FM: How have automated and automatic transmissions affected your fleet cost-per-mile?

MH: Obviously we have fewer transmissions that we have to pull and replace due to, shall we say, a lack of driver experience. When you don't have to do that, then you don't have to have the vehicle down for such a length of time, and it allows you to focus on other core competencies.

FM: How have the new transmissions affected your maintenance operations?

MH: Depends on how you use the term "transmission maintenance." You don't have people overhauling transmissions, as I described, and though you still have mechanical issues now and then, because they are totally electronic, you'll always have those challenging electronic issues.

Today, for example, when the engines and transmission talk to each other, it's not uncommon to start getting fault codes where perhaps the engine and transmission have gone out of sync. You have various inputs that tell the transmission when to shift, and you may have to replace sensors. So for transmission repair--and I'm not sure if the term "repair" is a very good one--from a diagnostic standpoint, it's actually gotten more complicated.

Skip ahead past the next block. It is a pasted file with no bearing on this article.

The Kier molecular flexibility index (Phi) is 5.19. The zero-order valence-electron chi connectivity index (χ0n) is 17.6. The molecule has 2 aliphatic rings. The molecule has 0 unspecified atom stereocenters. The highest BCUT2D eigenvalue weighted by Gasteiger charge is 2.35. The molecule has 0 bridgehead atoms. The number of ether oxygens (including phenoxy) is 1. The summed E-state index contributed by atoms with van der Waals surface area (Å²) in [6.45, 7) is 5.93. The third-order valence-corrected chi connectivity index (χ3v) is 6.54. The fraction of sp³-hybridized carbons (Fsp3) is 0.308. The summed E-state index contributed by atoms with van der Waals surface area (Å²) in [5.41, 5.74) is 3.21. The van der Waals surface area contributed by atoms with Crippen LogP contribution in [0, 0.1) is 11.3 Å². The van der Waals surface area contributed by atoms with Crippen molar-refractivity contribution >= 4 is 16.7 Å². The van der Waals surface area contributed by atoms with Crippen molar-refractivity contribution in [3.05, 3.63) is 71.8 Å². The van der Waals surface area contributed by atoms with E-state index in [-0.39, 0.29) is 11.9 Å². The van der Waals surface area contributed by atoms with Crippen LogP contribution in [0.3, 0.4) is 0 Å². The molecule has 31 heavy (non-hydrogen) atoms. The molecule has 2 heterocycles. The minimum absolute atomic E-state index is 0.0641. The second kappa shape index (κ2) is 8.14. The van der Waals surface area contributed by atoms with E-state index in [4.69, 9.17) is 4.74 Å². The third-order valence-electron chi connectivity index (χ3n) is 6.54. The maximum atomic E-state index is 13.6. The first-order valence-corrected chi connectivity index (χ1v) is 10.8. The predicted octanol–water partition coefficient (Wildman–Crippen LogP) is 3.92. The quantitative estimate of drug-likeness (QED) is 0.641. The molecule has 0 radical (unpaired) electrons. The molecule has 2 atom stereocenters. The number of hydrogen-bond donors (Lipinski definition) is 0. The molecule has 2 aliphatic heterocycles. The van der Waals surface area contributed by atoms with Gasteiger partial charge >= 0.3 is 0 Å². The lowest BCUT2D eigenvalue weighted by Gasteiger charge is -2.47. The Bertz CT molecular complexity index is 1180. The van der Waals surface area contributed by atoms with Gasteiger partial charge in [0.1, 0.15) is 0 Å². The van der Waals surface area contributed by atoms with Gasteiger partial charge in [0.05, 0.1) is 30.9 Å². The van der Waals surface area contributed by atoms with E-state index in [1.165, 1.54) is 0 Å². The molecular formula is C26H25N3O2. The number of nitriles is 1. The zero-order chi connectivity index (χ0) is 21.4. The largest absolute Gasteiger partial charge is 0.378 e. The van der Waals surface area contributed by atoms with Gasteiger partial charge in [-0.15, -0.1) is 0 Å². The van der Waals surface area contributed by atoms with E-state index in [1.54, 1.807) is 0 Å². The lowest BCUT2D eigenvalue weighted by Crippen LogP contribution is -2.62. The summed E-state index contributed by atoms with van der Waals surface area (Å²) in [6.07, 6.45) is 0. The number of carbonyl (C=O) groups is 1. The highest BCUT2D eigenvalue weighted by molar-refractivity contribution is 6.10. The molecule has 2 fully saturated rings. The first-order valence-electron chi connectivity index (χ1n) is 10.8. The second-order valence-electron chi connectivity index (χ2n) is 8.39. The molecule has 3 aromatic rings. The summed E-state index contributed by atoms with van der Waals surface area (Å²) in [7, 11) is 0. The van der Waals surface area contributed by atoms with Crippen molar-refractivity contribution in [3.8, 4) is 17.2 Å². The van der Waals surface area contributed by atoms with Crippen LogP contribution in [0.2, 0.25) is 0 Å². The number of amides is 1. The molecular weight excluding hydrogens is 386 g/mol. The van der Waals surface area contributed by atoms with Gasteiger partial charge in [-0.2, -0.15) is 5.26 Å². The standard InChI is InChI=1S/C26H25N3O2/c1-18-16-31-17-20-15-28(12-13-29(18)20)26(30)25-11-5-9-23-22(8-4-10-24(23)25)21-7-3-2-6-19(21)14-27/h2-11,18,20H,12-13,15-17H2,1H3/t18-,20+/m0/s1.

With a manual transmission, you would put some gauges on there; if it's a fully automatic with hydraulics, certain pressures will tell you if there's something wrong with that particular gear. But today you've got to hook up electronics--typically a shop diagnostic computer--to that thing, and it tells you what the problems are. A lot of the time, they are things that can be fixed externally, so you don't have to go in the transmission. So, it's a little more technical.

FM: How do you make sure your technicians are properly trained on transmission diagnosis and maintenance?

MH: We work very closely with our key suppliers, and they help get hands-on training to us as well as web-based training.

We also have a proprietary system that we have for our diagnostics. And this is for engine, transmission, etc., we've got everything on one common platform. We work with Nexiq Technologies, which has been one of our partners for at least ten years. They take the various suppliers' software and they do their programming, so now we have everything on one platform, so we have one tool to troubleshoot and diagnose literally anything that we have running in our facilities, whether it's a transmission or an ABS system or an engine.

FM: Have you tried different brands of transmission and transmission fluid? What brands do you use now, and why?

MH: Fully automatic: typically it's going to be Allison; automated: Eaton, or Fuller.